Friday, March 31, 2006

Ash-Wednesday III

by T.S. Eliot

At the first turning of the second stair
I turned and saw below
The same shape twisted on the banister
Under the vapour in the fetid air
Struggling with the devil of the stairs who wears
The deceitful face of hope and of despair.

At the second turning of the second stair
I left them twisting, turning below;
There were no more faces and the stair was dark,
Damp, jagged, like an old man's mouth drivelling, beyond repair,
Or the toothed gullet of an aged shark.

At the first turning of the third stair
Was a slotted window bellied like the figs's fruit
And beyond the hawthorn blossom and a pasture scene
The broadbacked figure drest in blue and green
Enchanted the maytime with an antique flute.
Blown hair is sweet, brown hair over the mouth blown,
Lilac and brown hair;
Distraction, music of the flute, stops and steps of the mind over the third stair,
Fading, fading; strength beyond hope and despair
Climbing the third stair.

Lord, I am not worthy
Lord, I am not worthy
            but speak the word only.

* * *

All right, I'm finally continuing with this. It's about my fourth attempt to post this section; something always happens with the computer, or I'm interrupted, or something.

At first I had a vague idea that the stairs were some kind of reference to St. John of the Cross, but I searched through all his poems, and the only mention of stairs I could find was from "Dark Night of the Soul," and it did not seem particularly related.

The speaker has completed the stage of self-emptying, and now he begins an ascent toward faith. The devil tries to lure him away, sometimes by giving him the wrong hope, and sometimes by tempting him to despair. It is interesting that we begin with the second stair -- maybe during his stage in the desert, he made progress on the first stair without knowing it. I'm not sure what the "same shape" is. Perhaps himself.

As he progresses further, active resistance by the devil ends, but he is left with the difficulty of his situation. It is hard to travel upwards; it is not pleasant to be alone with himself.

When he reaches the third stair, he faced with something new: a vision of beauty. Maybe this is a preview of the "garden" he is striving to reach -- but more likely it is a distraction. He is tempted to stop, to hear Pan playing his pipes and see the lady with brown hair . . . but he continues upward, without either the hope or the despair the devil tempted him with, but finding some strength.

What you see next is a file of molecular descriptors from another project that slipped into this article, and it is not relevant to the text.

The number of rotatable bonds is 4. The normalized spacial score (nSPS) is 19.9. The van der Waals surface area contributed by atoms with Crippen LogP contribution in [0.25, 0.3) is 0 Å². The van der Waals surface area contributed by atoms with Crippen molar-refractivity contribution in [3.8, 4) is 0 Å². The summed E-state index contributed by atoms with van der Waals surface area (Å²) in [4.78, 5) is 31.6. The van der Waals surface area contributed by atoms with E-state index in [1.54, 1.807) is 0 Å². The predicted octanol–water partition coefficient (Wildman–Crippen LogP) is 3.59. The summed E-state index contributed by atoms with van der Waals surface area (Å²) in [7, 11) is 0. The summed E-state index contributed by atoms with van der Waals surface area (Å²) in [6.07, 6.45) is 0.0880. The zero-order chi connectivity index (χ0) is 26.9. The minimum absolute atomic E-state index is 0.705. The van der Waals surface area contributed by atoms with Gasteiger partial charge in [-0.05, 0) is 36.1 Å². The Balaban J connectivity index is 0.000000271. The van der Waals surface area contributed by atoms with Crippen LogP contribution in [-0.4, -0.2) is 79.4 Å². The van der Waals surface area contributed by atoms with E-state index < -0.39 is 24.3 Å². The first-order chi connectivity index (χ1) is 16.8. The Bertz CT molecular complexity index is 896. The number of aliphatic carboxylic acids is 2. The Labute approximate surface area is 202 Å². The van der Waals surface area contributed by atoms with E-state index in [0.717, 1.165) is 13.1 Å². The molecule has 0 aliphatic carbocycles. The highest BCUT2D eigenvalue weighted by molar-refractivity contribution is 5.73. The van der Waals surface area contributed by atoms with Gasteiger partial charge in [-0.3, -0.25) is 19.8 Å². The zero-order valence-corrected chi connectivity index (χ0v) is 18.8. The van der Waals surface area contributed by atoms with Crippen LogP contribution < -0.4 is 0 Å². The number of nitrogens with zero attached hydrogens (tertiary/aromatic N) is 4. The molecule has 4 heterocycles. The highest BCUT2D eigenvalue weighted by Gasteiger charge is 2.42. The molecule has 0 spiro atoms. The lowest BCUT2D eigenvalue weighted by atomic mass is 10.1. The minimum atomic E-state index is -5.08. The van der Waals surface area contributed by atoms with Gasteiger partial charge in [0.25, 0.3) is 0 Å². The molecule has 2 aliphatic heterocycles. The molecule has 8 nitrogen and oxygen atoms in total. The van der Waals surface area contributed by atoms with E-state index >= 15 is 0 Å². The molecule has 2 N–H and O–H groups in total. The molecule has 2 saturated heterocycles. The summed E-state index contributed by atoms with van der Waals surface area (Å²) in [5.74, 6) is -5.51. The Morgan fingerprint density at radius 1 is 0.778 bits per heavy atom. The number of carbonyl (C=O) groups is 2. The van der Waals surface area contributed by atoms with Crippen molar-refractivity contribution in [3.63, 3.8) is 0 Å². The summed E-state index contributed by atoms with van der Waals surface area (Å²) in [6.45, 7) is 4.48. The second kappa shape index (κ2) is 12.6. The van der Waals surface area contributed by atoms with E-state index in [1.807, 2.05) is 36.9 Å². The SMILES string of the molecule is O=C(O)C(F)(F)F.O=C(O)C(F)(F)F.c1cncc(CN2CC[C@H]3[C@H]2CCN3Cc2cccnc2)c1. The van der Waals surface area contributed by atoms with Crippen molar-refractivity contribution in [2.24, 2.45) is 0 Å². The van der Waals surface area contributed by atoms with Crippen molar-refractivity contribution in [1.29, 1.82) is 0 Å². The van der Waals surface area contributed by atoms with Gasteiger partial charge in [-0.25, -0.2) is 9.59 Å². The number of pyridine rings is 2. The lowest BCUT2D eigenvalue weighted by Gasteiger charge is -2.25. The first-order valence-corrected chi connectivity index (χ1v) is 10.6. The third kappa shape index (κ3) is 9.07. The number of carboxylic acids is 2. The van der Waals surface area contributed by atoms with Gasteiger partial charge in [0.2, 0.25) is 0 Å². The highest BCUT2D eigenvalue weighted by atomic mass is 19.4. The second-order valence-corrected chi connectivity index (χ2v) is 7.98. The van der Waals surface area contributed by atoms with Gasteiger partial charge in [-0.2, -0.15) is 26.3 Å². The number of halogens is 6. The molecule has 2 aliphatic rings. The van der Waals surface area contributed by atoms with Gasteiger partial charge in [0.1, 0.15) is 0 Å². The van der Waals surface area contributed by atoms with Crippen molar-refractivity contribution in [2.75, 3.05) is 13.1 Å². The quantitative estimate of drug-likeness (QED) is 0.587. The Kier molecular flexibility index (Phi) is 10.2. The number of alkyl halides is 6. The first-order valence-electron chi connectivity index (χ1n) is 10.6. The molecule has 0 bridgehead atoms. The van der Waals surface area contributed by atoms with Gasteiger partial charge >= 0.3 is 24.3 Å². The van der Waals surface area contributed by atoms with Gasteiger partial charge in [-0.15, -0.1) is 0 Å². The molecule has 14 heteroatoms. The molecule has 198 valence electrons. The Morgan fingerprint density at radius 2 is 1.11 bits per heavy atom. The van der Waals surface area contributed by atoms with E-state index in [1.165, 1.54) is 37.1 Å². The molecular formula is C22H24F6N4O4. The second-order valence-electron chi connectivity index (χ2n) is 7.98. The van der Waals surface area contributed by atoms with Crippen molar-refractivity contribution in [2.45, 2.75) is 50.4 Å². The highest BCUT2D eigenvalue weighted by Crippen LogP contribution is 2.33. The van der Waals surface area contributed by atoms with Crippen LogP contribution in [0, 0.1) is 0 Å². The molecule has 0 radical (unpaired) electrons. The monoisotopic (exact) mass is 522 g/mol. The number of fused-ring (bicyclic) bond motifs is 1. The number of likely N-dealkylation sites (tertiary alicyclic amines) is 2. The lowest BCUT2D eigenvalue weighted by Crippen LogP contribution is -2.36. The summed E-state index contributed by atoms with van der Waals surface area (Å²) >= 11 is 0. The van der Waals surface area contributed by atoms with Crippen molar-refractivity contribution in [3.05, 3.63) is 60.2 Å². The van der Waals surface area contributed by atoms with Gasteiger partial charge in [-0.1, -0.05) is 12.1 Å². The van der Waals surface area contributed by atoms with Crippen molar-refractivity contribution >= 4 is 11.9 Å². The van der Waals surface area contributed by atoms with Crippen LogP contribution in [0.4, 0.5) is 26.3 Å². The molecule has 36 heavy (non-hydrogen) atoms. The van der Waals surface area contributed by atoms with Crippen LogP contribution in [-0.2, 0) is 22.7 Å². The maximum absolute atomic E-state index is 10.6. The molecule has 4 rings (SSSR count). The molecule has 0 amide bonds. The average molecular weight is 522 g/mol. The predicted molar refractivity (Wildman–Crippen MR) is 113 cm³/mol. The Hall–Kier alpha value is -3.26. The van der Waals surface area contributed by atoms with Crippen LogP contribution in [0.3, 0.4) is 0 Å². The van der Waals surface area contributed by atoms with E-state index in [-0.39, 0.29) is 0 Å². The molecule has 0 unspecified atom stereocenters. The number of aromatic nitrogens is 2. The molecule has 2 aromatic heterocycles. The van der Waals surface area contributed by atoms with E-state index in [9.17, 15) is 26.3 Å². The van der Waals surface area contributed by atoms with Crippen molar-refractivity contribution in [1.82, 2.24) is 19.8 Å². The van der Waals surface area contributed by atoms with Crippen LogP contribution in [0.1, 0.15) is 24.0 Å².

The prayer ending this is both humble and hopeful: he knows his own unworthiness, but he also knows there is healing for him. By now he has made a lot of progress from "I do not hope to turn again." He has turned again and is climbing.

Ash-Wednesday I

Ash-Wednesday IV


Amberg said...

Thou lovest me more dearly than I know.
I thank Thee for the mercy Thou hast shown,
That Thou hast paid the debt I still should owe,
That Thou might'st have me as Thy chosen own.
Ah! Help me, as my soul is stirred within
By doubts of pain no number could relate,
As deep calls unto deep about my sin
And drives my mind Thy wrath to contemplate!
O ransomed soul, why art thou so cast down?
Hope thou in Christ, whose soul was cast to death,
But for the joy of lifting thine on high,
When sheer despair should well have caught His breath.

So hope in Him, whose blood defies thy fears,
And thou shalt praise him now and all thy years.

For though throughout the night thy tears remain,
Well will thy weeping scatter seeds of grief,
And God will surely send His Word as rain,
So morning's sun sprouts laughter's sweet relief.
Commit thy way to Him whose way is truth,
Whose mercies new direct thee everyday,
And love Him who has taught thee from thy youth
To sing, "my walk is Heav'nward all the way."
Yea, love, oh love! for love, it is of God,
Who freed thee from the fear of sinful chains
To cry the "Abba!" all throughout life's road,
Rejoicing htoruhg Thy sorrows and thy pains.

Hope thou in God, who saved thy life today
To teach a sinner in His gracious way.

Sheila said...

What's this?

Amberg said...

It's a poem about the mercy of God. I thought it might sort pertain to your post.

It's good to see some Latinists, by the way, even though Catullus is highly inappropriate;)

Sheila said...

Of course he is. That's rather the point. But "Media vita" isn't, is it?

I should have been more specific -- is the poem yours? Or who wrote it?

Amberg said...

Yes, that is the point. That's funny. Media Vita is one of the best hymns ever written, and Catullus is certainly in the midst of every man's life in some way or another. God save me from 16 though!

I wrote the poem after I got into a car accident and got away (amazingly) completely safe. It really perked me up, actually.